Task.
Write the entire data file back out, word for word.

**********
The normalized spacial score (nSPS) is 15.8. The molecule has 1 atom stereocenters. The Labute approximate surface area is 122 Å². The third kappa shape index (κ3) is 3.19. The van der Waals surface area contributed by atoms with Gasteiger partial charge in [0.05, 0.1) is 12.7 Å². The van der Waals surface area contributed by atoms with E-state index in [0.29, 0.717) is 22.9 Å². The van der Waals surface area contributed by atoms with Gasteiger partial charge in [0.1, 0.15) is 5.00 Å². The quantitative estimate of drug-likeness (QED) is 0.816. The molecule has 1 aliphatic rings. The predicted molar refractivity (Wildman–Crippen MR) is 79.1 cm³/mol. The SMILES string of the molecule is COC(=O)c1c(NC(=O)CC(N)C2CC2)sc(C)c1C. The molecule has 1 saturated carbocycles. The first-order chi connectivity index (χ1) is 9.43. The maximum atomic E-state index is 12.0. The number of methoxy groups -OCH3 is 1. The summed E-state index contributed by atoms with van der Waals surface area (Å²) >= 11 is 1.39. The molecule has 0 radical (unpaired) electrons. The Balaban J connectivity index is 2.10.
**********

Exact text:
The normalized spacial score (nSPS) is 15.8. The molecule has 1 atom stereocenters. The Labute approximate surface area is 122 Å². The third kappa shape index (κ3) is 3.19. The van der Waals surface area contributed by atoms with Gasteiger partial charge in [0.05, 0.1) is 12.7 Å². The van der Waals surface area contributed by atoms with E-state index in [0.29, 0.717) is 22.9 Å². The van der Waals surface area contributed by atoms with Gasteiger partial charge in [0.1, 0.15) is 5.00 Å². The quantitative estimate of drug-likeness (QED) is 0.816. The molecule has 1 aliphatic rings. The predicted molar refractivity (Wildman–Crippen MR) is 79.1 cm³/mol. The SMILES string of the molecule is COC(=O)c1c(NC(=O)CC(N)C2CC2)sc(C)c1C. The molecule has 1 saturated carbocycles. The first-order chi connectivity index (χ1) is 9.43. The maximum atomic E-state index is 12.0. The number of methoxy groups -OCH3 is 1. The summed E-state index contributed by atoms with van der Waals surface area (Å²) >= 11 is 1.39. The molecule has 0 radical (unpaired) electrons. The Balaban J connectivity index is 2.10.